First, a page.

It's been a bittersweet relationship with us humans and nature. Mother Nature has been patiently grooming us since we can remember and vow to continue doing so if only we don’t petulantly wriggle our hand frees out of hers. We have repeatedly eloped home, especially in the past couple of centuries; but all the same, we have always come back curling up in Mother Nature’s arms.
Recent memory has repeatedly witnessed the likes of Trump who barbarically deny the whole thing altogether, but the same record has proven that these cursory trends don’t prevail.
There’s simply no way around it actually; we all have to cave to the very same formidable force of nature that is sworn to protect us against any harm graciously.
That’s why it’s bittersweet.
As for the role of natural or nature architecture, there have been numerous approaches to integrate and set perfectly within nature and play by its rules, be inspired by it, and be aware of its demands.
Each of these rather separate adaptations for achieving a perfect “nature architecture” has flourished through sometimes vastly different architectural styles all across the history.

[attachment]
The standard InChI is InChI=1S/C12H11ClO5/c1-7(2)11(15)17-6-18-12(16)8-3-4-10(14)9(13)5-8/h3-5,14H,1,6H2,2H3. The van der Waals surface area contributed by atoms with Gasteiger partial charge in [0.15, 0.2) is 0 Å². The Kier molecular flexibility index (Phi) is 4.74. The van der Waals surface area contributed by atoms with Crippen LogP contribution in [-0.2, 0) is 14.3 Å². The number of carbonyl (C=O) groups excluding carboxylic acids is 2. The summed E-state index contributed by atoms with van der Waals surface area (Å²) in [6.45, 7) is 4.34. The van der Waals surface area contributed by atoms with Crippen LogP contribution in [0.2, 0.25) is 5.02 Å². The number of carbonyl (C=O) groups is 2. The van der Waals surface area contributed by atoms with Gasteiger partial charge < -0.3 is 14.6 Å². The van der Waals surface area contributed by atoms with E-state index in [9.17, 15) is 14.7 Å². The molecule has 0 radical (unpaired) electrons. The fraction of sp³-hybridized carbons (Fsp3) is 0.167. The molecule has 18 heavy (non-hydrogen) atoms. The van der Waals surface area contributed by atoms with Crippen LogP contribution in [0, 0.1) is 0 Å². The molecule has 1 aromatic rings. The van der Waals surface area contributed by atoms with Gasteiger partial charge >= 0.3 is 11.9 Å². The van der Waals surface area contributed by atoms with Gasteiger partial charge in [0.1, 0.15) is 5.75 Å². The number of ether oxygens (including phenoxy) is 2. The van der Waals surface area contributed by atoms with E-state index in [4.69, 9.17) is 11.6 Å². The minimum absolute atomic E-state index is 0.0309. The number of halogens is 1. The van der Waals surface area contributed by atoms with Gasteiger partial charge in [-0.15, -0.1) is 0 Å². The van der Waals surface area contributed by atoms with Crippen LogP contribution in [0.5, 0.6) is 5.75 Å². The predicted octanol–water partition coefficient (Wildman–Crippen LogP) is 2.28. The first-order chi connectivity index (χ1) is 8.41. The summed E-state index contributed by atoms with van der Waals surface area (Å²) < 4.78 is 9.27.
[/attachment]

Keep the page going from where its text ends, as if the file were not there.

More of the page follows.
Pretty early on, by the time the first manmade shelters were erected, nature-inspired architecture and the ways to accommodate its needs were the pillars for survival. Plus, they would make their aesthetic beauty that still appeals to us today.
Some even have gone further to define beauty as what is in harmony with nature. That’s why various movements across both ancient and contemporary history have set nature as their primary source of inspiration. If you are looking for more information about ancient architecture go here right away.
Many vernacular forms that intertwine nature and architecture have been seamlessly aware of nature’s simple, yet fundamental demands.